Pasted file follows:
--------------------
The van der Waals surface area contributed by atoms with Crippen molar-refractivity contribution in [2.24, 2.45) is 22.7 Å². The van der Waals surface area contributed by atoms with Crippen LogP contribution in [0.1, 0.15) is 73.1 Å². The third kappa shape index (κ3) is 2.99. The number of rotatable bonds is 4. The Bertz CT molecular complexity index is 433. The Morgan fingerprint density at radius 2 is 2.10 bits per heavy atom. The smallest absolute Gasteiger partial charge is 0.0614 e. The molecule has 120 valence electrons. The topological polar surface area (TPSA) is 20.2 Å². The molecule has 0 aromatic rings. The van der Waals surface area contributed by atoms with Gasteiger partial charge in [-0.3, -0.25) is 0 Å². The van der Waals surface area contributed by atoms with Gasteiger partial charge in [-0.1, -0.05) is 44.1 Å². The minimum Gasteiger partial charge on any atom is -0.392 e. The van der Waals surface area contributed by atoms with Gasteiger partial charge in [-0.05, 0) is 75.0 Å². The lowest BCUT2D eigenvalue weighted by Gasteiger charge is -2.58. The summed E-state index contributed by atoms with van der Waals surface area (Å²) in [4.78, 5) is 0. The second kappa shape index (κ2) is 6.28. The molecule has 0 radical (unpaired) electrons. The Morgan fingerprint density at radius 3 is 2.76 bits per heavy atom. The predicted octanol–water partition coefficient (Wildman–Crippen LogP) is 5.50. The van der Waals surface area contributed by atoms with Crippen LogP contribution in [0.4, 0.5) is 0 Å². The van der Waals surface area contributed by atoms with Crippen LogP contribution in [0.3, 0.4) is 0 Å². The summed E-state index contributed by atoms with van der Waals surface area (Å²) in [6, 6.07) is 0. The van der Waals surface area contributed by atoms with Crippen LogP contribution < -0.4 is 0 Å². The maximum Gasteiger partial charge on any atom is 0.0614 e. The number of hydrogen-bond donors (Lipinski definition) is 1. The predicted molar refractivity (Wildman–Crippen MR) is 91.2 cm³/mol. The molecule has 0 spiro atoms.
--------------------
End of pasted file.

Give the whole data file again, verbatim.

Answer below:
The van der Waals surface area contributed by atoms with Crippen molar-refractivity contribution in [2.24, 2.45) is 22.7 Å². The van der Waals surface area contributed by atoms with Crippen LogP contribution in [0.1, 0.15) is 73.1 Å². The third kappa shape index (κ3) is 2.99. The number of rotatable bonds is 4. The Bertz CT molecular complexity index is 433. The Morgan fingerprint density at radius 2 is 2.10 bits per heavy atom. The smallest absolute Gasteiger partial charge is 0.0614 e. The molecule has 120 valence electrons. The topological polar surface area (TPSA) is 20.2 Å². The molecule has 0 aromatic rings. The van der Waals surface area contributed by atoms with Gasteiger partial charge in [-0.3, -0.25) is 0 Å². The van der Waals surface area contributed by atoms with Gasteiger partial charge in [-0.1, -0.05) is 44.1 Å². The minimum Gasteiger partial charge on any atom is -0.392 e. The van der Waals surface area contributed by atoms with Gasteiger partial charge in [-0.05, 0) is 75.0 Å². The lowest BCUT2D eigenvalue weighted by Gasteiger charge is -2.58. The summed E-state index contributed by atoms with van der Waals surface area (Å²) in [4.78, 5) is 0. The second kappa shape index (κ2) is 6.28. The molecule has 0 radical (unpaired) electrons. The Morgan fingerprint density at radius 3 is 2.76 bits per heavy atom. The predicted octanol–water partition coefficient (Wildman–Crippen LogP) is 5.50. The van der Waals surface area contributed by atoms with Crippen LogP contribution in [0.4, 0.5) is 0 Å². The van der Waals surface area contributed by atoms with Crippen LogP contribution in [0.3, 0.4) is 0 Å². The summed E-state index contributed by atoms with van der Waals surface area (Å²) in [6, 6.07) is 0. The van der Waals surface area contributed by atoms with Crippen LogP contribution < -0.4 is 0 Å². The maximum Gasteiger partial charge on any atom is 0.0614 e. The number of hydrogen-bond donors (Lipinski definition) is 1. The predicted molar refractivity (Wildman–Crippen MR) is 91.2 cm³/mol. The molecule has 0 spiro atoms.